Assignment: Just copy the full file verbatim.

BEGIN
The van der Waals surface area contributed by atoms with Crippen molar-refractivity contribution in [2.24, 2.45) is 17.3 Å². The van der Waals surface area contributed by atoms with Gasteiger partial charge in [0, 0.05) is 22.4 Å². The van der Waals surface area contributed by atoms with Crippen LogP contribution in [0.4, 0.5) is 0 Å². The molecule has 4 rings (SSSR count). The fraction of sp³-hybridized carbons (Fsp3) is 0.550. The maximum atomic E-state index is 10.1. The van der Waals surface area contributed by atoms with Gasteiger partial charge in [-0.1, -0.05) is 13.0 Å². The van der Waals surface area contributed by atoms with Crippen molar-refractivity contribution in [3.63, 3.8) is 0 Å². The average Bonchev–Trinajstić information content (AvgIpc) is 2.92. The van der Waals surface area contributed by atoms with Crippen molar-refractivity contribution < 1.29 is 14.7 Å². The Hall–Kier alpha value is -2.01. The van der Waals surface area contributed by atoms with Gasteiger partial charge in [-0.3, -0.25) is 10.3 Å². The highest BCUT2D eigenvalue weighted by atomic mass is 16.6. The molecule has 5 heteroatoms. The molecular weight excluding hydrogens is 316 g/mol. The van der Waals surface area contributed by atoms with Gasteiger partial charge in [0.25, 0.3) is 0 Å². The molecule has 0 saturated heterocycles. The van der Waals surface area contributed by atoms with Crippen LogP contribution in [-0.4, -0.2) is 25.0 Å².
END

The van der Waals surface area contributed by atoms with Crippen molar-refractivity contribution in [2.24, 2.45) is 17.3 Å². The van der Waals surface area contributed by atoms with Gasteiger partial charge in [0, 0.05) is 22.4 Å². The van der Waals surface area contributed by atoms with Crippen LogP contribution in [0.4, 0.5) is 0 Å². The molecule has 4 rings (SSSR count). The fraction of sp³-hybridized carbons (Fsp3) is 0.550. The maximum atomic E-state index is 10.1. The van der Waals surface area contributed by atoms with Gasteiger partial charge in [-0.1, -0.05) is 13.0 Å². The van der Waals surface area contributed by atoms with Crippen molar-refractivity contribution in [3.63, 3.8) is 0 Å². The average Bonchev–Trinajstić information content (AvgIpc) is 2.92. The van der Waals surface area contributed by atoms with Crippen molar-refractivity contribution < 1.29 is 14.7 Å². The Hall–Kier alpha value is -2.01. The van der Waals surface area contributed by atoms with Gasteiger partial charge in [-0.3, -0.25) is 10.3 Å². The highest BCUT2D eigenvalue weighted by atomic mass is 16.6. The molecule has 5 heteroatoms. The molecular weight excluding hydrogens is 316 g/mol. The van der Waals surface area contributed by atoms with Gasteiger partial charge in [0.25, 0.3) is 0 Å². The molecule has 0 saturated heterocycles. The van der Waals surface area contributed by atoms with Crippen LogP contribution in [-0.4, -0.2) is 25.0 Å².